The Town of Indian Head

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Euphemia (Riddick) Dixon’s painting hangs prominently on the second floor of the museum beside that of her husband, William Dixon.  She and William and their three children arrived at Indian Head in 1882, part of the rush to take up farmland as the CPR was being pushed through this area. She was a strong pioneer woman who was an inspiration to all who knew her – having gone through trials, tribulations and triumphs that we can only marvel at.

Euphemia Riddick was born in Scotland in 1832 and came to London, Ontario as a young woman. There she met a young farmer, William Dixon, another Scot, and they were married in 1860. By 1871, they were living near London with a family of four, a daughter and three sons. Their family continued to grow, with six more children born to them. Then tragedy struck them as a wave of Black Diphtheria claimed the lives of six of their ten children, leaving them only with Margaret, Alexander (Ike), Annie and Fred.

Leaving their Ontario farm behind, Euphemia and Wiliam and their three youngest children followed their recently married eldest daughter, Margaret and her husband, James Conn, to Winnipeg and overwintered there in the winter of 1881-1882. In the spring of 1882, they proceeded further west, going by train as far as the end of the line just west of Brandon and completing the trip by Red River cart. Margaret and James followed the next year.

At first, they stayed in the new settlement that was to become the town of Indian Head. At that time, it consisted of few buildings – Robert Crawford’s store being in a tent. Euphemia ran a boarding house in the town, until they and their son, Ike, separately filed for homesteads north of Indian Head in 1883. Once this was done, the Dixons settled in the Wide Awake District.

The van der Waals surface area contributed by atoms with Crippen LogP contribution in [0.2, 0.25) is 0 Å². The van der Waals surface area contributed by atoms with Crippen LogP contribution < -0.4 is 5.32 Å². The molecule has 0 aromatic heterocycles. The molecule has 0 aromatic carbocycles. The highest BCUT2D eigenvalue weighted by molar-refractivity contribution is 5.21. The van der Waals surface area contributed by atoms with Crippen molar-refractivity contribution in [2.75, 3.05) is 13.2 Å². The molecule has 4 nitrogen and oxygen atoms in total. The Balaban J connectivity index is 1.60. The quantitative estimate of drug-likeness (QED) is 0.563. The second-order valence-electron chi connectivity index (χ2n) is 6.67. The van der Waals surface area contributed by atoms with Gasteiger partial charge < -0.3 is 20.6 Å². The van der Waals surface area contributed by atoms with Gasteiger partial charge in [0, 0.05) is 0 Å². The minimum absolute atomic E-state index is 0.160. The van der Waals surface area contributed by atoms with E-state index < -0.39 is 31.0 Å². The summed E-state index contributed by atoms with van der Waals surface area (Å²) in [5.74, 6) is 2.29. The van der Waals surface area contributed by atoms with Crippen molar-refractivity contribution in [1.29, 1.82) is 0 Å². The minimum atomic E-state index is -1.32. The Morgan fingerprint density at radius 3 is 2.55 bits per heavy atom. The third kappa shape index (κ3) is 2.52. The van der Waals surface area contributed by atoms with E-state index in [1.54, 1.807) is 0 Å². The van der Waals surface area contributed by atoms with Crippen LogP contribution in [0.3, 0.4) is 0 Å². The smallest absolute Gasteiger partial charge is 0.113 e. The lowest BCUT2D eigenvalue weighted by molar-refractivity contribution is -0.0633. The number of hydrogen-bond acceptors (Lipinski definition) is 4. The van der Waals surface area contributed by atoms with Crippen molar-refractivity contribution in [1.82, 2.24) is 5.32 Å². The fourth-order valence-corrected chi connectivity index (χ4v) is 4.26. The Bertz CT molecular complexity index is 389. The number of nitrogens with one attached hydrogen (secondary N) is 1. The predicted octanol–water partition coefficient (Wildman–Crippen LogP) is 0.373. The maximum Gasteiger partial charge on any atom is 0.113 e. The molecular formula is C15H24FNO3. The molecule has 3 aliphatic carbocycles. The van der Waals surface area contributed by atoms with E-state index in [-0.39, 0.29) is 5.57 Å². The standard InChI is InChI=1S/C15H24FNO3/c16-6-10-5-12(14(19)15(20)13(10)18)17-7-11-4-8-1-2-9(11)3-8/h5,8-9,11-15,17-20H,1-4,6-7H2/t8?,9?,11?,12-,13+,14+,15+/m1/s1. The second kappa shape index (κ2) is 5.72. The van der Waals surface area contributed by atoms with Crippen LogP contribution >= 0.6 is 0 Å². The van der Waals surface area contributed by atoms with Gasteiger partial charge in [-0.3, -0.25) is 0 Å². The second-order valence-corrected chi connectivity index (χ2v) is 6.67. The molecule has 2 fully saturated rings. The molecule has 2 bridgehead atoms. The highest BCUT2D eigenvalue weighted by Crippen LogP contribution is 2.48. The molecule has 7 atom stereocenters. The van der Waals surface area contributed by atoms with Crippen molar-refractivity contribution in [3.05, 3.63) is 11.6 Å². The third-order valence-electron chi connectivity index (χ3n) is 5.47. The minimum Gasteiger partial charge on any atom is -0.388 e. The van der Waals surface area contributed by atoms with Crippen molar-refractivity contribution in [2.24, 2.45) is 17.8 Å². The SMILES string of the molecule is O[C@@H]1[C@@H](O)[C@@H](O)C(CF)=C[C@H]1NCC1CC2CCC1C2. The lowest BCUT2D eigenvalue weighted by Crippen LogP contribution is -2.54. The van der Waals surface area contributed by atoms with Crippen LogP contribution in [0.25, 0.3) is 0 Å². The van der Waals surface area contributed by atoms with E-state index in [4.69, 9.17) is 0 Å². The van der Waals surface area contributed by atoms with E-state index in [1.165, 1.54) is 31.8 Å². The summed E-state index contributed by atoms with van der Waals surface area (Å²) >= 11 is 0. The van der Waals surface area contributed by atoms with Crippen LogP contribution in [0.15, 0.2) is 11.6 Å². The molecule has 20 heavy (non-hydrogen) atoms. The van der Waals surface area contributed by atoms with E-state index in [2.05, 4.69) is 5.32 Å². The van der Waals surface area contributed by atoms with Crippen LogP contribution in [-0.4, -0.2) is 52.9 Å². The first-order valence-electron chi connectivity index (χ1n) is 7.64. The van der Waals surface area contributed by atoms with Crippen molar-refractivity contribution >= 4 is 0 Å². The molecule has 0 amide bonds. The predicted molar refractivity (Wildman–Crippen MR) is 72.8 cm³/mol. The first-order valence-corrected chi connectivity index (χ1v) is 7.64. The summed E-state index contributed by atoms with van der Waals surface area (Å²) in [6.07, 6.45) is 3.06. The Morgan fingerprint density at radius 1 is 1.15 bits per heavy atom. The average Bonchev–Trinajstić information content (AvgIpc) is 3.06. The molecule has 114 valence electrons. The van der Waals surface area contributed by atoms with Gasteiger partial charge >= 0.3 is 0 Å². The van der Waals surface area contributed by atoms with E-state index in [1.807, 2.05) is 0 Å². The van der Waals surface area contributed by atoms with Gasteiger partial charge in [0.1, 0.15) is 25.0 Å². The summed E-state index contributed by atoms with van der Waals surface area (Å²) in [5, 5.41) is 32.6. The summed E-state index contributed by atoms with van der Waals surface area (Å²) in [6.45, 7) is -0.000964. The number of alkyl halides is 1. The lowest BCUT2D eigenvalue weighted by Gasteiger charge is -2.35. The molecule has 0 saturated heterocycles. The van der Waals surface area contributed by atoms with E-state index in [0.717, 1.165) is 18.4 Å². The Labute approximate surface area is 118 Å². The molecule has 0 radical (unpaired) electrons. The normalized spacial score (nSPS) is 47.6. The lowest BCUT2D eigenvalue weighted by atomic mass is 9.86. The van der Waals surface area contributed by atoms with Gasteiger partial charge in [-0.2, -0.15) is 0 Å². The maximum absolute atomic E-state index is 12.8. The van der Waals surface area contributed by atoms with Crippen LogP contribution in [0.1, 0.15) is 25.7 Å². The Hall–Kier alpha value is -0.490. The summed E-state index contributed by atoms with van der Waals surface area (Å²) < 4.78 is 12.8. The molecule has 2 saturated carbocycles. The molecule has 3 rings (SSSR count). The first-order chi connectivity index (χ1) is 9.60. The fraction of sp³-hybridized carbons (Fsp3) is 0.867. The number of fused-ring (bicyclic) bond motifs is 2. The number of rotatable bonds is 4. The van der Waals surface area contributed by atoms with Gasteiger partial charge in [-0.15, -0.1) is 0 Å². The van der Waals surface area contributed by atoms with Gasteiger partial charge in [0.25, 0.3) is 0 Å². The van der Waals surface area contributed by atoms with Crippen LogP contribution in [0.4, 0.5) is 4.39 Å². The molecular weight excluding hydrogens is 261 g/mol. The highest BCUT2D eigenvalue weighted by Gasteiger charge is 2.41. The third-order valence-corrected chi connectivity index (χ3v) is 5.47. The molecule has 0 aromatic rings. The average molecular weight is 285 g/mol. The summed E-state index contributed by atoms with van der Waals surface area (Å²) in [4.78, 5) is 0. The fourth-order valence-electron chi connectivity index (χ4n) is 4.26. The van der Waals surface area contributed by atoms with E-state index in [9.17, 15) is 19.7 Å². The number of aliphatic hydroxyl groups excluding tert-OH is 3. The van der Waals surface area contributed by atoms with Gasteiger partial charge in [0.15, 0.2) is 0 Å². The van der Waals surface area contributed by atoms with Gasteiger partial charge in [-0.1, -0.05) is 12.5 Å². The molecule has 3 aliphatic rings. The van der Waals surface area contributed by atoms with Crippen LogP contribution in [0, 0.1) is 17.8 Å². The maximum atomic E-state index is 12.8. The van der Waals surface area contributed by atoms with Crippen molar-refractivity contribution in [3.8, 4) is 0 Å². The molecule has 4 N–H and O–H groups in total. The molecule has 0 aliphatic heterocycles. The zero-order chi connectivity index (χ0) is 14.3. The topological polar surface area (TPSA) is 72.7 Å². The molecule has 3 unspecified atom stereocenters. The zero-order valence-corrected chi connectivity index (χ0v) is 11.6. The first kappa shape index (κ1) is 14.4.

Euphemia made sure that their newly constructed log house became the centre of the community, the latch string always being on the outside of the door. Her home became the district’s Methodist church and they used a large log granary as the first school in the area. Their home was always a welcome haven for neighbours, passing clergy and other visitors. Euphemia was the district’s midwife – perhaps the reason she was called “Mother Dixon”.

Murray Brooks, son of Edwin and Nellie Brooks, told of the birth of his younger sister Mary, who “chose to arrive on the scene during a terrific blizzard … well under forty below.” When his father set off with the horse and cutter to get the doctor, “… it got so bad he couldn’t face it. He turned off to get ‘Mother Dixon’, the grand old lady who had already been with Mother when three previous children had been born … he made the two miles safely and, having packed Mrs. Dixon into the sleigh, started back for home. He was now facing the blizzard and it was too much for him, but he felt he must somehow press on. After going only a short distance, he realized they were lost. The storm was terrific and howling about them like a pack of wolves. He foresaw the prospect of spending a night out there in the snow and perhaps being frozen to death. His hands became too numb to hold the reins and the horses were plunging this way and that. Finally, he gave up, buried himself in the robes with Mrs. Dixon and left the horses to their own desires. Meanwhile, Mother … after what seemed like hours, heard sleigh bells and looked out to see the cutter pull into the yard, but with no one in sight. Robbie hustled into his wraps, rushed out and snatched off the robes to find Mrs. Dixon and Father huddled together underneath, very numb, but having suffered no serious harm. Soon after … a baby girl was born.” Mrs. Dixon later boasted that she had “never lost a baby or a mother.”

In 1903, the Dixons built a new house in town and moved there and Euphemia was deeply involved in all activities relating to the Methodist Church. She was also dedicated to the work of the Women’s Christian Temperance Union, which she had joined while still a 10-year-old girl in Scotland and was known throughout Saskatchewan.

In her later years, she was lovingly called “Grandma Dixon”. Grandma Dixon died September 7, 1918 and was buried in the Indian Head Cemetery. The large painting in the Indian Head Museum is an important reminder of her life and helps us to reflect on the lives of the early settlers that came to the Indian Head district in the early 1880s.

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This article is one in a series of articles written by the Indian Head Museum Society to commemorate Canada 150.